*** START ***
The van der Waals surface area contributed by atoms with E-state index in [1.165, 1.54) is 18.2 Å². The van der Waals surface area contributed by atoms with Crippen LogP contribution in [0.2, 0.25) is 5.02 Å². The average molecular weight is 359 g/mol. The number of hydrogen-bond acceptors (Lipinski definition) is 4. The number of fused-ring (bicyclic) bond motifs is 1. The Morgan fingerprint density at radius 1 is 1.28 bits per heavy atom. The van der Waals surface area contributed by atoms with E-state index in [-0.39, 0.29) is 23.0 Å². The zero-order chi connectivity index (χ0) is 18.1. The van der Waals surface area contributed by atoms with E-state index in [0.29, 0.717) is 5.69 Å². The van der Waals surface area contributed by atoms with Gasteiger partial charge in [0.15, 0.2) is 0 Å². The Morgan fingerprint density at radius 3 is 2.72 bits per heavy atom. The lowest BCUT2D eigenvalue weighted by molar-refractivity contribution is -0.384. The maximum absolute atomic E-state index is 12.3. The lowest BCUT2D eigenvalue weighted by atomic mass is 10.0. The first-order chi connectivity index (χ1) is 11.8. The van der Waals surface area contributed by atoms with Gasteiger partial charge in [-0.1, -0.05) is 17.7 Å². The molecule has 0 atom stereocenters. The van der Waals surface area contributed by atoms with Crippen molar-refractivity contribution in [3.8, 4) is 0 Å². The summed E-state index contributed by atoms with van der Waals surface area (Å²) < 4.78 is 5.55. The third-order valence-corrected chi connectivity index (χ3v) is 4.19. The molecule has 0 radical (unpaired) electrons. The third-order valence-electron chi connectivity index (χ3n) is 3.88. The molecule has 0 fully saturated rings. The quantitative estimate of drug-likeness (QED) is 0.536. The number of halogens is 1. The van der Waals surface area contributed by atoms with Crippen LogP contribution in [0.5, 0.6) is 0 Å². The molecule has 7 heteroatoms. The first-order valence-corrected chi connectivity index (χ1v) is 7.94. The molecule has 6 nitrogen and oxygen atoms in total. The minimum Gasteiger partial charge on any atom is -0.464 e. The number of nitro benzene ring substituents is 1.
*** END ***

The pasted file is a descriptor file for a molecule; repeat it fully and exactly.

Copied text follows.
The van der Waals surface area contributed by atoms with E-state index in [1.165, 1.54) is 18.2 Å². The van der Waals surface area contributed by atoms with Crippen LogP contribution in [0.2, 0.25) is 5.02 Å². The average molecular weight is 359 g/mol. The number of hydrogen-bond acceptors (Lipinski definition) is 4. The number of fused-ring (bicyclic) bond motifs is 1. The Morgan fingerprint density at radius 1 is 1.28 bits per heavy atom. The van der Waals surface area contributed by atoms with E-state index in [-0.39, 0.29) is 23.0 Å². The zero-order chi connectivity index (χ0) is 18.1. The van der Waals surface area contributed by atoms with E-state index in [0.29, 0.717) is 5.69 Å². The van der Waals surface area contributed by atoms with Gasteiger partial charge in [0.15, 0.2) is 0 Å². The Morgan fingerprint density at radius 3 is 2.72 bits per heavy atom. The lowest BCUT2D eigenvalue weighted by molar-refractivity contribution is -0.384. The maximum absolute atomic E-state index is 12.3. The lowest BCUT2D eigenvalue weighted by atomic mass is 10.0. The first-order chi connectivity index (χ1) is 11.8. The van der Waals surface area contributed by atoms with Gasteiger partial charge in [-0.1, -0.05) is 17.7 Å². The molecule has 0 atom stereocenters. The van der Waals surface area contributed by atoms with Crippen molar-refractivity contribution in [3.8, 4) is 0 Å². The summed E-state index contributed by atoms with van der Waals surface area (Å²) < 4.78 is 5.55. The third-order valence-corrected chi connectivity index (χ3v) is 4.19. The molecule has 0 radical (unpaired) electrons. The third-order valence-electron chi connectivity index (χ3n) is 3.88. The molecule has 0 fully saturated rings. The quantitative estimate of drug-likeness (QED) is 0.536. The number of halogens is 1. The van der Waals surface area contributed by atoms with Crippen LogP contribution in [0.5, 0.6) is 0 Å². The molecule has 7 heteroatoms. The first-order valence-corrected chi connectivity index (χ1v) is 7.94. The molecule has 6 nitrogen and oxygen atoms in total. The minimum Gasteiger partial charge on any atom is -0.464 e. The number of nitro benzene ring substituents is 1.